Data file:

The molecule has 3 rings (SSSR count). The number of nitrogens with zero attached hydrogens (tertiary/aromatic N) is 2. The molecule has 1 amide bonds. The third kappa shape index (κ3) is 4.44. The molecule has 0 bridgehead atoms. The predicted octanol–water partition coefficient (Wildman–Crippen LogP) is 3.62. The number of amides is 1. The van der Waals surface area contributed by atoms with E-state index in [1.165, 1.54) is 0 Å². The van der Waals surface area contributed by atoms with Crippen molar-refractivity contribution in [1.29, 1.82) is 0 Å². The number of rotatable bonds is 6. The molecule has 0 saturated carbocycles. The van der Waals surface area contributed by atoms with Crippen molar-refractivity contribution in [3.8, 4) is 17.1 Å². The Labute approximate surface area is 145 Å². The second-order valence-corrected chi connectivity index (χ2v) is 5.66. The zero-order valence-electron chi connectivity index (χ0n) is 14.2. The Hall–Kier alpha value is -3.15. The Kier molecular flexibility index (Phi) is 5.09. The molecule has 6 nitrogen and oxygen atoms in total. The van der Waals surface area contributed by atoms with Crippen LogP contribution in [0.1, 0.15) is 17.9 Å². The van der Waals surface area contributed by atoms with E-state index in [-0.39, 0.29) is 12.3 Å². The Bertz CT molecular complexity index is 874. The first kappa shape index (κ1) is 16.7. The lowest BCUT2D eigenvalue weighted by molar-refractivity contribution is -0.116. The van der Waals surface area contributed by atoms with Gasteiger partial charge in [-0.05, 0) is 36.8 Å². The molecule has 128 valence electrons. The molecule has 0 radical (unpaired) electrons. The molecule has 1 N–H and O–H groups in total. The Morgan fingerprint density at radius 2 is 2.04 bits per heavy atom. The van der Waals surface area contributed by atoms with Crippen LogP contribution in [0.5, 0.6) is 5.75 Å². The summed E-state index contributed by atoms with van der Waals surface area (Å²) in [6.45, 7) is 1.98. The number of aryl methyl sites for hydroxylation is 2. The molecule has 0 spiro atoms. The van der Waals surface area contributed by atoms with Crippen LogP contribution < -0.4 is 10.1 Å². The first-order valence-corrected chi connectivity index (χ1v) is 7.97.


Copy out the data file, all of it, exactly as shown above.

The molecule has 3 rings (SSSR count). The number of nitrogens with zero attached hydrogens (tertiary/aromatic N) is 2. The molecule has 1 amide bonds. The third kappa shape index (κ3) is 4.44. The molecule has 0 bridgehead atoms. The predicted octanol–water partition coefficient (Wildman–Crippen LogP) is 3.62. The number of amides is 1. The van der Waals surface area contributed by atoms with E-state index in [1.165, 1.54) is 0 Å². The van der Waals surface area contributed by atoms with Crippen molar-refractivity contribution in [1.29, 1.82) is 0 Å². The number of rotatable bonds is 6. The molecule has 0 saturated carbocycles. The van der Waals surface area contributed by atoms with Crippen molar-refractivity contribution in [3.8, 4) is 17.1 Å². The Labute approximate surface area is 145 Å². The second-order valence-corrected chi connectivity index (χ2v) is 5.66. The zero-order valence-electron chi connectivity index (χ0n) is 14.2. The Hall–Kier alpha value is -3.15. The Kier molecular flexibility index (Phi) is 5.09. The molecule has 6 nitrogen and oxygen atoms in total. The van der Waals surface area contributed by atoms with Crippen LogP contribution in [0.1, 0.15) is 17.9 Å². The van der Waals surface area contributed by atoms with E-state index in [-0.39, 0.29) is 12.3 Å². The Bertz CT molecular complexity index is 874. The first kappa shape index (κ1) is 16.7. The lowest BCUT2D eigenvalue weighted by molar-refractivity contribution is -0.116. The van der Waals surface area contributed by atoms with Gasteiger partial charge in [-0.05, 0) is 36.8 Å². The molecule has 128 valence electrons. The molecule has 0 radical (unpaired) electrons. The molecule has 1 N–H and O–H groups in total. The Morgan fingerprint density at radius 2 is 2.04 bits per heavy atom. The van der Waals surface area contributed by atoms with Crippen LogP contribution in [0.5, 0.6) is 5.75 Å². The summed E-state index contributed by atoms with van der Waals surface area (Å²) in [6.45, 7) is 1.98. The number of aryl methyl sites for hydroxylation is 2. The molecule has 0 spiro atoms. The van der Waals surface area contributed by atoms with Crippen LogP contribution < -0.4 is 10.1 Å². The first-order valence-corrected chi connectivity index (χ1v) is 7.97.